I was fortunate enough recently to take a trip to the gorgeous town of Bayeux to visit the eponymous tapestry.
69 meters of surprisingly vibrant material stretch around the cramped exhibition rooms, telling the story of William the Conqueror’s Invasion of England. The piece was estimated to be finished in the 11th Century, around 1078. That such a work has been looked after and protected for so long, is a real testament to the historical importance that it holds.
As you walk slowly around the room, you can practically breathe in the history. Gazing at the sheer variety of stitchwork styles and patterns, you can tell that many different people had worked on this. Like the grandest of Cathedrals, the tapestry was completed over a great deal of time. It took approximately a decade to complete, or so historians believe, having been commissioned at some point in the 1070s.
You can listen to a laughably dated audio guide as you walk round. With the press of a button, it will describe to you the separate panels on the walls giving valuable context and historical facts. Put the audio guide down though, and you can still understand the narrative that is being told – that’s how illustrative these panels are.
I’d remembered studying it as a child, but never fully understanding its purpose or full meaning.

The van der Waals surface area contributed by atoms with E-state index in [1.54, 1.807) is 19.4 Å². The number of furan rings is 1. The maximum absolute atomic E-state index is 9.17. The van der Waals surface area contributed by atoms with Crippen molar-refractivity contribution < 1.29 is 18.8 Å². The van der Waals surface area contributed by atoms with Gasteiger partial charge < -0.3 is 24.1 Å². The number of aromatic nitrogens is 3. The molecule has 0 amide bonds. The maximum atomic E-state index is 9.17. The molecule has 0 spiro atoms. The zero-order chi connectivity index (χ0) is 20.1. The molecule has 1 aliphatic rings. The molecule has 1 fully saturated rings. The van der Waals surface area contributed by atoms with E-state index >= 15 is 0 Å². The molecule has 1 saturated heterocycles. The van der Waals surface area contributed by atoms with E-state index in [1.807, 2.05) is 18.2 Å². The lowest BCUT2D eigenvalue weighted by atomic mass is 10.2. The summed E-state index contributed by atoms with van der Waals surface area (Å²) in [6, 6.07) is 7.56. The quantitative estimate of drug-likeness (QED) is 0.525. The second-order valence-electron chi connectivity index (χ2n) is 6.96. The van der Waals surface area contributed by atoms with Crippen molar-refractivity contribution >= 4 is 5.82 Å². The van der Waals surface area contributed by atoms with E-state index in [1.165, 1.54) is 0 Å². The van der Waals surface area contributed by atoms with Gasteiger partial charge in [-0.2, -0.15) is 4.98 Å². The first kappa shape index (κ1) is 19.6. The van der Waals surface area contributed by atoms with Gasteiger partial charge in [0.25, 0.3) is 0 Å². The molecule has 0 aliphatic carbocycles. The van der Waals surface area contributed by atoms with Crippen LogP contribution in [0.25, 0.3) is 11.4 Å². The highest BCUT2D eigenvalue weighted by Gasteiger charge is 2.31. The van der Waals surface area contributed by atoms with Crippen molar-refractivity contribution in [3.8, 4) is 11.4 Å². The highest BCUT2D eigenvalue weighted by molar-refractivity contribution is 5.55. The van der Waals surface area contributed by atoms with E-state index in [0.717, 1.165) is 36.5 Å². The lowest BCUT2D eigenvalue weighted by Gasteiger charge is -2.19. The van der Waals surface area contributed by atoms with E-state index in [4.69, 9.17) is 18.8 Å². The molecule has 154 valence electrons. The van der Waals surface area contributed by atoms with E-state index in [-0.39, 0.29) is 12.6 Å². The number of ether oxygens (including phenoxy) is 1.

Tapestry is a medium that is seldom used in today’s modern circles. Of course, there are a few artists who utilise it to good effect.
Two such artists jump to mind. Both have had works exhibited in Liverpool’s wonderful Walker Art Gallery, just a short train ride away from our home here in Leeds.
Charles Saatchi’s chosen son, Grayson Perry is one of these. His collection of textiles The Vanity of Small Differences, was a mammoth work of grotesqueness. Similarly to the Bayeux Tapestry, Perry’s work told a story, however this was one of acute social relevance. Covering issues such as police brutality, LGBT rights and bigotry – these colourful works were both accessible and challenging in the same breath,
Similarly colourful, yet brutally honest and wonderfully brave – Tabitha Moses’ Liverpool Art Prize Winning Investment catalogues the emotional journey that the artist and her husband embarked on, when they discovered their infertility. An abstract piece, Moses’ pieces are just as large as Perry’s yet they intimate a much quieter, desolate emotional landscape. Just as colourful yet not as brash or loud.
The tapestry is an art form worth following and supporting. The time and planning that goes into one’s conception has not cheapened over the ages.